The Defense Department has handed Bush the most detailed plans for attacking Iraq yet. For obvious reasons, everyone is light on details, but the New York Times asserts that the plans involve an extensive air campaign to eliminate the Iraqi command and control centers, as well as their means of delivering weapons of mass destruction, followed by a troop invasion from Kuwait.The Washinton Post follows up on this with massive coverage on Saturday, mostly agreeing with the NYT coverage. It adds many specifics: Rumsfeld’s close-knit team of advisors is urging a Special Forces-type operation, instead of a full-blown land war, and WaPo cites specific troop deployments and bombing strategies. This is supposed to end the war quickly by removing Saddam Hussein and his government, scrupulously avoiding attacks on Iraq as a country in the form of infrastructure or civilian targets. This is similar to the tactic used against Slobodan Milosevic during the Kosovo crisis in 1999.
“All this might would be focused on toppling the regime as quickly as possible while minimizing the suffering inflicted on the Iraqi population, said several people familiar with the thinking of Air Force planners. ‘You don’t want to go after bridges and other infrastructure targets,’ said retired Air Force Lt. Gen. Thomas McInerney. ‘All you want is regime targets.’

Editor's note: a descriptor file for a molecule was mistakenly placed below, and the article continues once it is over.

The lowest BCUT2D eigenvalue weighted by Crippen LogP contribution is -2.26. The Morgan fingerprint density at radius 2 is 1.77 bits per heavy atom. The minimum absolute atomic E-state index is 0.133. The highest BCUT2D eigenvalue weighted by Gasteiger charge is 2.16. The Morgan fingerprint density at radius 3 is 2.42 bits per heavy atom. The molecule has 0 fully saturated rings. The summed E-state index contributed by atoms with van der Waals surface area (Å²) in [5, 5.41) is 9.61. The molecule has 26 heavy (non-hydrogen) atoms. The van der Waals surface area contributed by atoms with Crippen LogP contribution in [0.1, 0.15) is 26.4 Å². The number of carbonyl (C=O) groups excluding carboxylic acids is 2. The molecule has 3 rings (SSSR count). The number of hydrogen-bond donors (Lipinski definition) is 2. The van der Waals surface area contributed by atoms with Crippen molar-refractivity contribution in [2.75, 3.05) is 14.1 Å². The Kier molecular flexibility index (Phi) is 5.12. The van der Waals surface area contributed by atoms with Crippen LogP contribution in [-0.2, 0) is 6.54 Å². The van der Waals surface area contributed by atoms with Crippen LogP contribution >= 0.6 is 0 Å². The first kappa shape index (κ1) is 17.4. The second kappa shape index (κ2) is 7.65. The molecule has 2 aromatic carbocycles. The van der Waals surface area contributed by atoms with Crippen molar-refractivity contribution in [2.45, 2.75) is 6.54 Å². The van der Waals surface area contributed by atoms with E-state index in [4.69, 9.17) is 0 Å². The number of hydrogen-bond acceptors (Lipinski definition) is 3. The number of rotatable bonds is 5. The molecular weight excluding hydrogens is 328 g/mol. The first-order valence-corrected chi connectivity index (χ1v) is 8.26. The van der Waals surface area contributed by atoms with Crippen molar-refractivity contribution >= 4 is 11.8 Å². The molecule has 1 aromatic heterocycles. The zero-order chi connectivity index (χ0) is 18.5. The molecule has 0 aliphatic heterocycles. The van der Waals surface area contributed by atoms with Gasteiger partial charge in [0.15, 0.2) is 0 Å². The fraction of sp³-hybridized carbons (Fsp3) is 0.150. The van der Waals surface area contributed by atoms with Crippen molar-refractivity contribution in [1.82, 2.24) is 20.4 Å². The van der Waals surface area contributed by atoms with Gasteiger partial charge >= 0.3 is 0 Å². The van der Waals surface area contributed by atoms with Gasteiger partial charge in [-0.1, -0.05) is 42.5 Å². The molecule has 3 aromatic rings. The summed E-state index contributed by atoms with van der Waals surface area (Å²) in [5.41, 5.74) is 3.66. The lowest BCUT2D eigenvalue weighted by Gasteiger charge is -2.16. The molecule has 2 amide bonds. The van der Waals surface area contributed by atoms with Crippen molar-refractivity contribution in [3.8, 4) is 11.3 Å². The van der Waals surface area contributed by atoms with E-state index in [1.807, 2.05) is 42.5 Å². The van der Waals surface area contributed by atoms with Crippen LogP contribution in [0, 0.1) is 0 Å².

“Even most Iraqi troops would be exempted from attack. ‘The Iraqi military will be told, “if you come out of your staging areas, you’ll be destroyed, but if you stay, you’ll live,” ‘ said one person familiar with Air Force thinking.”
WaPo also emphasizes that the Administration has not decided specifically how to deal with a WMD response, the “agent defeat” issue. There are worries that any biological or weapons attack could drift downwind into Iran. It also mentions that “turning” portions of the Iraqi army against Hussein will be an essential component of the campaign, which would avoid the potentially messy prospect of urban warfare.
The WaPo piece concludes with a broad agreement among its sources that a protracted conflict would not withstand American public opinion and could possibly radicalize already nervous Islamic opinion in the region.
The AP analysis confirms the WaPo coverage, quoting Defense Secretary Donald Rumsfeld: “They’re saying the obvious. Obviously no one would want to harm the people of that country. We favor the people of that country. But what the president will decide to do is entirely in the future.”